Purchased this TV about a week ago, and I finally got to tweak it yesterday. I must say for a budget minded consumer in a LCD, LED heavy world, that is looking for a great inexpensive HDTV, look no further. Burn in for Plasma TV is a thing of the past, which is great for gamers, and people that watch the news, however the manual will tell you that the break in period is between 100-200 hours before you can finally unleash the fury and put it to the test. Unfortunately, out here in Yokota AB. Japan living with overly expensive TV's (off base), and LCD TV's hanging on to their ridiculous price point, people here grab the first thing they see, which if you are a military member/spouse/DOD civilian, have heard of the products AVOL and HCT. I see troop after troop walk in and buy these pieces of crap without doing any research, and getting the fist in the butt after a year of dealing with sub-par technology that is doing nothing but using numbers to sell their cheap crud. I was not shaken by the $1000 dollar price point of a 50" AVOL LCD w/ 120hz technology, even those have severe ghosting, and pixelization that made me cringe in disgust, but I digress.

This model was sitting right next to its predecessor the TH-50PZ80U, which was 300 dollars more, and the TC-P50S1 colors were intentionally dumbed down to sell the more vibrant predecessor next to it. I can tell you that this is crap because I requested the remotes from the sales rep (which all aafes sales reps are completely clueless when it comes to the tech they sell, google is your friend) and I matched the colors of the two to the T, I went through every setting and matched it all. The S1 model had a slight, albeit noticeable edge, while it lacked a few unecessary features that were on my like to have list, I decided to save the extra green and put the money to the side for a Blu-ray Player down the line. Even the stats between the two were different, for the PZ80U, it was showing a 1,000,000:1 dynamic contrast ratio (30,000:1 native), 900 lines or more moving picture res., 480hz sub-field drive, no 24p playback, more power consumption, about 5-7 lbs heavier, however it brags THX mode, and I have read numerous reviews that its either not worth it, turns the screen a green hue when activated, and is either not used or not worth the extra coin. But the screen half-life is equal, both models touting 100,000 hours, or 42 years of the national avg of 6.5 hrs a day.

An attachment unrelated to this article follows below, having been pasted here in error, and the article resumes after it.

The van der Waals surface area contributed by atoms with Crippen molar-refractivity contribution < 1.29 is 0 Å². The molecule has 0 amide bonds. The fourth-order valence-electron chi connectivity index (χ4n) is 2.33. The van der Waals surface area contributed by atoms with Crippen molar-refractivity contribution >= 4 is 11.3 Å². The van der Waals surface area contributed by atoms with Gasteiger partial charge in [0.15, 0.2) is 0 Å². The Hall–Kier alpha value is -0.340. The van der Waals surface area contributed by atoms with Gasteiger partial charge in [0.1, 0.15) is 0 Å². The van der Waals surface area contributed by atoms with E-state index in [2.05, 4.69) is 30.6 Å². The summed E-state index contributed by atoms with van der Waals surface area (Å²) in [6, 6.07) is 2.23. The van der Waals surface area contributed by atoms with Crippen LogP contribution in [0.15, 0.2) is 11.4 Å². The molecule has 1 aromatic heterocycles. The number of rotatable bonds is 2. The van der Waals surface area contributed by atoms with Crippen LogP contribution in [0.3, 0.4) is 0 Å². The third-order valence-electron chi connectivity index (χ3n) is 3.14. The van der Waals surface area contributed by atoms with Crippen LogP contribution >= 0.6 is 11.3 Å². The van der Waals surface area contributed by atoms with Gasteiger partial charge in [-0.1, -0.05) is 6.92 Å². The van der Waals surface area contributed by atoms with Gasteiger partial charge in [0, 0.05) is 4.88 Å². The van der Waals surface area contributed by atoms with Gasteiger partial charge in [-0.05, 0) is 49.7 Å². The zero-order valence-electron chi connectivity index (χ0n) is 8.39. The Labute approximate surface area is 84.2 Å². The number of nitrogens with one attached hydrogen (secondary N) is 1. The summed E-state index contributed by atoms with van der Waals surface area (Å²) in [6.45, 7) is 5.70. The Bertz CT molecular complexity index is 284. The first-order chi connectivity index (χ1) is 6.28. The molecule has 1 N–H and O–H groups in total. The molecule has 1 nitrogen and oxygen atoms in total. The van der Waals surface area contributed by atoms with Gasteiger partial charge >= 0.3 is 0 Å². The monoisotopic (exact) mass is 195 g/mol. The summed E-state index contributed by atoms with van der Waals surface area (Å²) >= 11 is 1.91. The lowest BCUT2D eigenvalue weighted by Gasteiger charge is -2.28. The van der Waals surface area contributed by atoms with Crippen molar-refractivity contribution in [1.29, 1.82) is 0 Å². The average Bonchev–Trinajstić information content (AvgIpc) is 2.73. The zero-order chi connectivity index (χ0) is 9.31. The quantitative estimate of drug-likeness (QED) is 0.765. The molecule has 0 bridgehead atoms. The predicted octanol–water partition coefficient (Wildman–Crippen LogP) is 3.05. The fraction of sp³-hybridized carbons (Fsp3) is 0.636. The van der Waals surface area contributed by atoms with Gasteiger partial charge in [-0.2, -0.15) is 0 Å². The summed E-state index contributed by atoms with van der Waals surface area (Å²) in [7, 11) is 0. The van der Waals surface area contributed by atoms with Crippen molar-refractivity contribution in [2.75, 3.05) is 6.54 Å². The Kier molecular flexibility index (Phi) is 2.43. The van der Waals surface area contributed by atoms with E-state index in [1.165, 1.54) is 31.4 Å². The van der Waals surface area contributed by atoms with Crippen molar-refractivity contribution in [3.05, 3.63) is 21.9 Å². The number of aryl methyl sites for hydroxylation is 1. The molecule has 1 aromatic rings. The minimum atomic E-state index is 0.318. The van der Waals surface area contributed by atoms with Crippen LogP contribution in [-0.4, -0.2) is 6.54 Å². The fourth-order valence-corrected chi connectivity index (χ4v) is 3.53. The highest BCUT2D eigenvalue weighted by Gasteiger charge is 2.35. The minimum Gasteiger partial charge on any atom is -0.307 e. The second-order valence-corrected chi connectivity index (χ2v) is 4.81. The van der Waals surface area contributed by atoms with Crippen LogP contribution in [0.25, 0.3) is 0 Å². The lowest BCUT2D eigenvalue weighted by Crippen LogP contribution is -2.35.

So in choosing the S1 model, I lost THX, gained a 600hz sub-field drive, 2,000,000:1 dynamic contrast ration (40,000:1 native), 1080 lines constant moving picture resolution, 24p playback, which the slim shortfalls I suffered by choosing the S1, more than made up for what I gained out of it. VIERAcast may be good stuff, but in Japan, I wouldn't be able to use it, and I am here for 3 and a half more years, so who cares. I chose this over a Sony LCD touting 240hz refresh rate, my initial plan was to go all Sony, I have a Sony receiver, and a PS3. But in the end, having the Braviasync was not as important to me as getting great, inexpensive quality.

I hope I helped your decision in your future purchase, and happy hunting.

P.S. - Pay no attention to the obviously ticked person that put "1080P is grainy", he is wrong, I have run a PS3 to it, and a 500 Series Sony BD player, it looks amazing.  Either they did not know how to properly configure their system/TV, or truly was not running HD content and is just a moron.  Oh, and if you really want Vieracast, most Panasonic Blu-ray players have it.